A month ago I wrote an essay for NieNie’s ‘Motherhood Is’ contest. I didn’t win. I didn’t even get printed. But it was very therapeutic for me to write my essay and work through some of my thoughts and emotions. Here is my essay. Happy Mother’s Day.
Motherhood Is . . .
One spring day when I was eleven, I came upstairs and found my mother sobbing quietly on her bed. I asked her what was wrong. As she rocked gently her teary reply came, “It just hurts so much.” It scared me. I didn’t know what to do to help her, so I went in my room, got down on my knees near my bed and uttered the first urgent and sincere prayer I can ever remember saying.
Eleven years later, I donned white from head to toe. The wedding photographer was capturing moments with smiling families of both bride and groom. At one point, he approached my mother and me for a photo. I can distinctly remember my mother looking at me and lifting her hand to adjust my veil. Tears suddenly filled her eyes. Caught by surprise at the sentimentality of the moment, I too became weepy, but can remember thinking, “She isn’t crying for me.”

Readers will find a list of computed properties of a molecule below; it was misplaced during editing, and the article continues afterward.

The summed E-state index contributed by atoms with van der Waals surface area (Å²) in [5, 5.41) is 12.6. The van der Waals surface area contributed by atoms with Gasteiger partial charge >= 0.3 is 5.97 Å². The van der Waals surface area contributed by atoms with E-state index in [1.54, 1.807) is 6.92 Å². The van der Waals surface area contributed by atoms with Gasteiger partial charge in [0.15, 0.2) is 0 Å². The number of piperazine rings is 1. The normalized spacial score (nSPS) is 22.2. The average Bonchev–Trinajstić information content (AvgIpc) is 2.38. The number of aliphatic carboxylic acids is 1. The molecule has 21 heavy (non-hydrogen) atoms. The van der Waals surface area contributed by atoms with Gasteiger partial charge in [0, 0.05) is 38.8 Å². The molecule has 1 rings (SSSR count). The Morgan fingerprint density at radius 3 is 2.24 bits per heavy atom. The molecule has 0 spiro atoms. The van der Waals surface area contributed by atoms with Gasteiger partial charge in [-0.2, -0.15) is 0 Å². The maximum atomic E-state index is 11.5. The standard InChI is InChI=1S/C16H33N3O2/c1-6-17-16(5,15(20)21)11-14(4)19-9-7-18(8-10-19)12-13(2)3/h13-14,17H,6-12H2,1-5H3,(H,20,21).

Individually, these memories have lodged themselves in the different nooks and crannies of my brain where such things go, to be remembered or forgotten, depending on the day. On the surface they are merely two different interactions I had with my mother. But recently they were stitched together to become a single fabric of thought in my mind about the true nature of motherhood.
It happened on a hot summer’s day four years ago when my mother said to me: “You have an older sister. I gave her up for adoption forty years ago. She has searched out and found our family and now she wants to meet you.”
In that instant I knew that motherhood is a painfully deep kind of love that cannot be broken. Mothers do not give their children away – whether they be eighteen and leaving the home, getting married and starting their own family, or adopted by another family to be raised. Instead, mothers love so genuinely and completely that they give away a piece of themselves to each child. That piece goes with them wherever they may be and connects mother and child indefinitely.
My memories confirmed it. All those years my mother still loved my sister. All those years their connection remained. And when I met my sister for the first time and saw the way my mother looked at her, I knew that love would always exist, no matter what.
Motherhood is love. It is complicated. It is beautiful. And it is forever.